Memory Boosters… do they really work?

Misplaced your mask? Forgotten the name of an actor you like? Can’t find your keys? It could be the past years’ stress, sleepless nights, and multitasking that are catching up with you. All this stuff can make you feel a little foggy headed and forgetful. Research consistently shows that eating a healthy diet, exercising regularly, and getting a good nights sleep are some of the best ways to keep your brain sharp, but several products claim to goose your memory. Here’s the rundown.

Brain Games

What are they? App-based puzzles, memory games, and other mental challenges. There isn’t much independent research showing that these games have long-term benefits. You might become much better at crossword puzzles but that doesn’t mean you’re going to remember to feed the dog or where you parked your car. But it can’t hurt right? they are fun and keep your brain active – but – the low tech activities like reading do the same.

Something to try? Peak or Elevate. These are free with in app purchases.

Caffeine and drinks or pills

Caffeine is a natural stimulant found in coffee, green and black tea, and supplements. The research isn’t definitive, but coffee and tea appear to have some benefits from memory. A review of the Women’s Health Initiative Memory Study found that those who consume the most caffeine are less likely to develop cognitive impairment than those drank the least.

Caffeine can be taken in the form of supplements which often also contain ingredients such as amino acids that can offset the caffeine jitters.

Should you try? Sure. But consult with your doctor before taking any supplements. And if you’re consuming caffeine do it early in the day as studies suggest that deep sleep is vital to protecting the brain against the onset of Alzheimer’s.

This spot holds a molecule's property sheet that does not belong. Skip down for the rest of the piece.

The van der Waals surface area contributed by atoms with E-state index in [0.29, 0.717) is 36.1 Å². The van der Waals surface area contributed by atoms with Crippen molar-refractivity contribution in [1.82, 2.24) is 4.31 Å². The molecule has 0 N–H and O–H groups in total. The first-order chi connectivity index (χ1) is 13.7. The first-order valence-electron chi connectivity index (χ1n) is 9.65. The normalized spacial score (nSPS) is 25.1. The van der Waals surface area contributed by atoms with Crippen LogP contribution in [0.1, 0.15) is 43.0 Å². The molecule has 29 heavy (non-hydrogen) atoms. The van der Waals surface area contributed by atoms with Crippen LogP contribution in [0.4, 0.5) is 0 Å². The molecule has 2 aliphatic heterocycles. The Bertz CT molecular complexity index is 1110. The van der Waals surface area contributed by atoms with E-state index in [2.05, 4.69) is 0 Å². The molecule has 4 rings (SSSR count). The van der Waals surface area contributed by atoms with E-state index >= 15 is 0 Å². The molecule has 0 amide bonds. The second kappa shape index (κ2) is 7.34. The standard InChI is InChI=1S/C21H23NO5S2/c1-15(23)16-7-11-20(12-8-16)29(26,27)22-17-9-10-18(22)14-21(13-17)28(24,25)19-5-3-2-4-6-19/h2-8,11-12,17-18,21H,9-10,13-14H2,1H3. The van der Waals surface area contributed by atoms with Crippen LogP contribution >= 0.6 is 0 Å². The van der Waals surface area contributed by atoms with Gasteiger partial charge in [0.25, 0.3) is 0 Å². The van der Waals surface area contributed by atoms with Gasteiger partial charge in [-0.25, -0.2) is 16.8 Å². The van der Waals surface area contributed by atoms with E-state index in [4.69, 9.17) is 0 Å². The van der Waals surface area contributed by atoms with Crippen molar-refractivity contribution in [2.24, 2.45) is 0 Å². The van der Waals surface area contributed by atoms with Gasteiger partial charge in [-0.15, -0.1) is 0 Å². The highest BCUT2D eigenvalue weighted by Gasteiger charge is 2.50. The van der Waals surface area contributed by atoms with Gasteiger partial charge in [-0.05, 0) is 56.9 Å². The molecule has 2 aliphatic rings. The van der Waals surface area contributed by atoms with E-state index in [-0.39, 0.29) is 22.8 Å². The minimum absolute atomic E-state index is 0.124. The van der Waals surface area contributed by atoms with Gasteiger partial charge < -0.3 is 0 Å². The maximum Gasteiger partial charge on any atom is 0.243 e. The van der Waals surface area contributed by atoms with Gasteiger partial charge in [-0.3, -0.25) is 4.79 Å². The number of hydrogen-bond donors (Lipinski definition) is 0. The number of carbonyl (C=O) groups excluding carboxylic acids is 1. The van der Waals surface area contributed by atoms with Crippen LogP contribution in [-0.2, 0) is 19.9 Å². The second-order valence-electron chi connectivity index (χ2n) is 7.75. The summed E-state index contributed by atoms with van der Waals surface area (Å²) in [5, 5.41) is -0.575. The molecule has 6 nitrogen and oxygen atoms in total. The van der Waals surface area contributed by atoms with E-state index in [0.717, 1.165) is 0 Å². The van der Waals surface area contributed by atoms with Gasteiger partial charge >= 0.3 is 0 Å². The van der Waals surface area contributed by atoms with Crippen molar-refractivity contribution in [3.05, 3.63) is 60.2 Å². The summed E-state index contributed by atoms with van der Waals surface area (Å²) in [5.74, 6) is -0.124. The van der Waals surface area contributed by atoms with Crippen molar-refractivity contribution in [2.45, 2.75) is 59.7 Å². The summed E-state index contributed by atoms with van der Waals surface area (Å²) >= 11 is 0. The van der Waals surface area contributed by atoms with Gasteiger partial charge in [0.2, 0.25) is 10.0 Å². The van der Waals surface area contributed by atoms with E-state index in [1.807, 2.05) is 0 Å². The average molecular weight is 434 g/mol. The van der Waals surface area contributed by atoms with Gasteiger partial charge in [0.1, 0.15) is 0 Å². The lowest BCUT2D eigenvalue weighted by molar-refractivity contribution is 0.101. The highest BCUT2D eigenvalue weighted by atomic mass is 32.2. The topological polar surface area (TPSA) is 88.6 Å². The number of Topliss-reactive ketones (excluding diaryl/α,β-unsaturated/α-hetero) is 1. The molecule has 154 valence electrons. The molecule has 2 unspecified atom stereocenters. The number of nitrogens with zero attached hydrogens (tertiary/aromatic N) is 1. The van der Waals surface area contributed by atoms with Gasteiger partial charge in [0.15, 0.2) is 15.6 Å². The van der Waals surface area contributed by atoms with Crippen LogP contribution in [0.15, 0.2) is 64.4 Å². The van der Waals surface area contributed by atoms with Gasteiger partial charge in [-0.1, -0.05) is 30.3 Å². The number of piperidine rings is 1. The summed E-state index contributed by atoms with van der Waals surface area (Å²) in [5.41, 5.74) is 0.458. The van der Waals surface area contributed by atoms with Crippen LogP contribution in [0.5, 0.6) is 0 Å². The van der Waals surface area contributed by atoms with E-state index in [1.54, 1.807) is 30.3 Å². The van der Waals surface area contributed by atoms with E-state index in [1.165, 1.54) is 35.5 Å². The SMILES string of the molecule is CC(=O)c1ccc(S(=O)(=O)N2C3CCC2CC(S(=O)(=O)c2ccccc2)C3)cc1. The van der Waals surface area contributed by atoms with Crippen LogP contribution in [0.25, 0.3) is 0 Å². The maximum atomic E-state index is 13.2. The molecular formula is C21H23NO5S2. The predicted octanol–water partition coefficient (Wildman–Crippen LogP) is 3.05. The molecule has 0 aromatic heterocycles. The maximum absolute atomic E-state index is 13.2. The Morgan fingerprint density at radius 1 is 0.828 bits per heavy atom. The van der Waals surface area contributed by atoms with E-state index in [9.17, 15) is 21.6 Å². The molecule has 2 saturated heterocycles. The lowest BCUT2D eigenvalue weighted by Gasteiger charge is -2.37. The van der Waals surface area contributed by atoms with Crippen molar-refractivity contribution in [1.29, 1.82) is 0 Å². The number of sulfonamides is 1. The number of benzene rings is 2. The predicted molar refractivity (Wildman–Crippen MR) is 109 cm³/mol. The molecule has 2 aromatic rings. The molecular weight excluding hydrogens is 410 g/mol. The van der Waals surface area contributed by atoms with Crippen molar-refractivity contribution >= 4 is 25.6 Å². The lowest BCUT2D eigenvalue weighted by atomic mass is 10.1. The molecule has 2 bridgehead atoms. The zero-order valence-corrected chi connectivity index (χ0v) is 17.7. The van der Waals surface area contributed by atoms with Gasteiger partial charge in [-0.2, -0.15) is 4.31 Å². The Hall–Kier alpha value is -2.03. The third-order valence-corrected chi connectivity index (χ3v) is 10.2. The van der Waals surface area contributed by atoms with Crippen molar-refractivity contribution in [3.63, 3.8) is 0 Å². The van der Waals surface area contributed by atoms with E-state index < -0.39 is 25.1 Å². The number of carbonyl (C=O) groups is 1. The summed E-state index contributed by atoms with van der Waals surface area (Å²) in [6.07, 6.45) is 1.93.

Brand to try? Gaia Herbs Green Tea capsules or Nootropic Chocolates.

Brain Stimulating Wearables

I have to admit I did not know this was a thing.

What are they? Headbands are forehead patches that deliver pulses via an electromagnetic coil or electrical current.

What do we know based on research? That there is some evidence that this sort of stimulation can improve age-related memory loss when administered by researchers or doctors. But it’s unclear whether consumers will get the same results with devices they could use at home.

Should you try it? Save your money. Instead set a reminder on your phone or watch to take more steps, or go for a run, as we all know aerobic exercise has been shown to build new brain cells in at all tests and increased blood flow to the brain.

Don’t worry. I know you’ll find where you put your keys.

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